The Rich Man’s Riot and Democracy’s Dawn

Like each of us, a nation’s character is forged by triumphs recalled and tragedies we choose to forget. On an April evening in 1849, a Montreal mob burned Parliament to the ground. The fire and ensuing riots are among many largely forgotten incidents suggesting that Canadians are not what we like to think we are.

Canada is not the meek and peaceable kingdom of our collective mythology. It’s more complicated than that. We are more complicated than that. If we wish to understand who we are as Canadians, who we truly are, then we must understand and acknowledge the ugly but transformative power of riots whose fires, blood, and mad destruction dot our past and colour our character.

The flint that lit the 1849 flames lay in the muskets and determination of farmers who, twelve years before, marched down Toronto’s Yonge Street and up the road to St. Denis. They understood power. They knew they had none. A small, rich, urban elite – we would call them the one percent – was making all the rules and ruling only for themselves. A British governor held executive authority and he appointed only rich business and clerical leaders to his cabinet then heard only the advice of London and those well-heeled friends. The people and its elected assembly were routinely ignored.

William Lyon Mackenzie, in what is now Ontario, and Louis Joseph Papineau, in what is now Quebec, harnessed the people’s righteous indignation and led armed rebellions. The Toronto fight ended quickly with gunfire where Maple Leaf Gardens would later stand. Papineau’s rebellion was longer and bloodier but it too was crushed. Three hundred and thirty died, 2,000 were arrested, 151 were banished to Australia, and 12 were hung. The leaders fled to the United States.

The foppish Lord Durham was dispatched to find out what happened. He grumbled through five months of high living and then wrote a report revealing that he had learned little. Thinking the rebellions were inspired wholly by religious and ethnic tensions, he recommended joining the two colonies under one administration to overwhelm the pesky French Catholics. However, he also recommended that the new colony’s governor rule according to advice from Canadians rather than London.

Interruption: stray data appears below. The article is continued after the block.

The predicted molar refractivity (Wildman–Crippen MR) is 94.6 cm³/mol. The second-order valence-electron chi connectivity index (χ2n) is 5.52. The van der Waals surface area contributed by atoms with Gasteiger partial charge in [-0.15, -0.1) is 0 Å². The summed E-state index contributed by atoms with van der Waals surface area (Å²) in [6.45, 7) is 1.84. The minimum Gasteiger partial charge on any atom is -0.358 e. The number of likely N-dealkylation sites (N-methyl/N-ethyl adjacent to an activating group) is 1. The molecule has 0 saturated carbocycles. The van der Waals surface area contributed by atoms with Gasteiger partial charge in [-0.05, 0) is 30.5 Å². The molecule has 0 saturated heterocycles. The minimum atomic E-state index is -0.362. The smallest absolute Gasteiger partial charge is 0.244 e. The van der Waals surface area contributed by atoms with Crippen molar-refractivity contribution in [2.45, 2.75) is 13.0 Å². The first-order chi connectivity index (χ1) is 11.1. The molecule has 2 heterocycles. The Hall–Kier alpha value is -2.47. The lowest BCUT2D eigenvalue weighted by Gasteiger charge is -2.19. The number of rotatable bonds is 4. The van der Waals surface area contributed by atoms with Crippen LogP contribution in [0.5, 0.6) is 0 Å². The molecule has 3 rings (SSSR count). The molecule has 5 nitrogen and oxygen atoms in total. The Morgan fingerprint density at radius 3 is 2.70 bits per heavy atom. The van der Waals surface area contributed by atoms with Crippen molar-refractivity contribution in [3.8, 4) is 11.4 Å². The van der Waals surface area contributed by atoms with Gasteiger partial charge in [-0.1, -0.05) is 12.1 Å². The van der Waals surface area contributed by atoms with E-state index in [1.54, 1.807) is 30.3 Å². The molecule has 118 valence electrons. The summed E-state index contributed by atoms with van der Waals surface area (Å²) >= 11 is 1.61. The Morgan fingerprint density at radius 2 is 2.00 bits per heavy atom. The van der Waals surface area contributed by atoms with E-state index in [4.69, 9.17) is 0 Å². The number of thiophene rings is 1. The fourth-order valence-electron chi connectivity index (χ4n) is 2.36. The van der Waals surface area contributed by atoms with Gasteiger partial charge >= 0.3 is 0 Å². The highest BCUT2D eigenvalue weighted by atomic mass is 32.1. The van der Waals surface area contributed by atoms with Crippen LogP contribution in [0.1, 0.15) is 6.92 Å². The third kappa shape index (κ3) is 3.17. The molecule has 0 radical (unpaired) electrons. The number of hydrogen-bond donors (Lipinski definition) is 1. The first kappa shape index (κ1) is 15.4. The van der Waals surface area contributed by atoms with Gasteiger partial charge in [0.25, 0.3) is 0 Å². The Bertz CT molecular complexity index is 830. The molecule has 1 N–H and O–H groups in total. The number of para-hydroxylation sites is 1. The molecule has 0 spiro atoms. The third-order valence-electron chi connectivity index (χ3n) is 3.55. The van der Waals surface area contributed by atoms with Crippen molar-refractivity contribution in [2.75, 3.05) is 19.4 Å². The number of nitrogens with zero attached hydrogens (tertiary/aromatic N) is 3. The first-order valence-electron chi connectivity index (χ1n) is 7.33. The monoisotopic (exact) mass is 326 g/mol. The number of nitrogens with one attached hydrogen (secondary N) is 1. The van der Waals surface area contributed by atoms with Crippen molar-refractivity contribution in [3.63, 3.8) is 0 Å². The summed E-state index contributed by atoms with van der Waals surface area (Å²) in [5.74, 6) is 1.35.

The old conservative elite rigged the new game to keep their old power. People like Toronto’s Bishop John Strachan and Montreal brewer John Molson still called the shots. Reform politicians Robert Baldwin and Louis-Hippolyte LaFontaine, however, forged an unlikely alliance. They insisted that members of the executive council – the cabinet – be appointed not from among the rich and clerics but, rather, from among those elected by the people.

After two violent elections that were corrupt even by 19th century standards, and then shifting priorities in Britain, a new Governor arrived. Lord Elgin allowed democratic reforms that farmers and urban merchants were demanding. The 1848 election afforded Reformers a parliamentary majority and Elgin asked Baldwin and LaFontaine to become co-premiers and form a cabinet. The 99% had won. The 1% were out – and they were mad.

Among the new government’s first legislation was the Rebellion Losses Bill. It pledged to compensate all those whose property had been damaged in the 1837 rebellions, including the rebels themselves. The old conservative elite was outraged. Their petition to the governor was dismissed. Although Elgin disagreed with the bill, he said that the people’s government had legally passed it and so he must sign it. At five o’clock on April 25, in the presence of the members of both houses of parliament, he affixed his signature.

As Elgin left the legislature, elegantly dressed business people and Conservative (Tory) MPs pelted his carriage with rocks. An egg smashed his face. With horses at a gallop Elgin escaped the melee. Drunk with indignation, 1,500 angry Tories and their supporters gathered at Champ-de-Mars. Holding torches aloft they marched, shattered windows, and chanted their way to the opulent St. Anne’s Market building that housed parliament.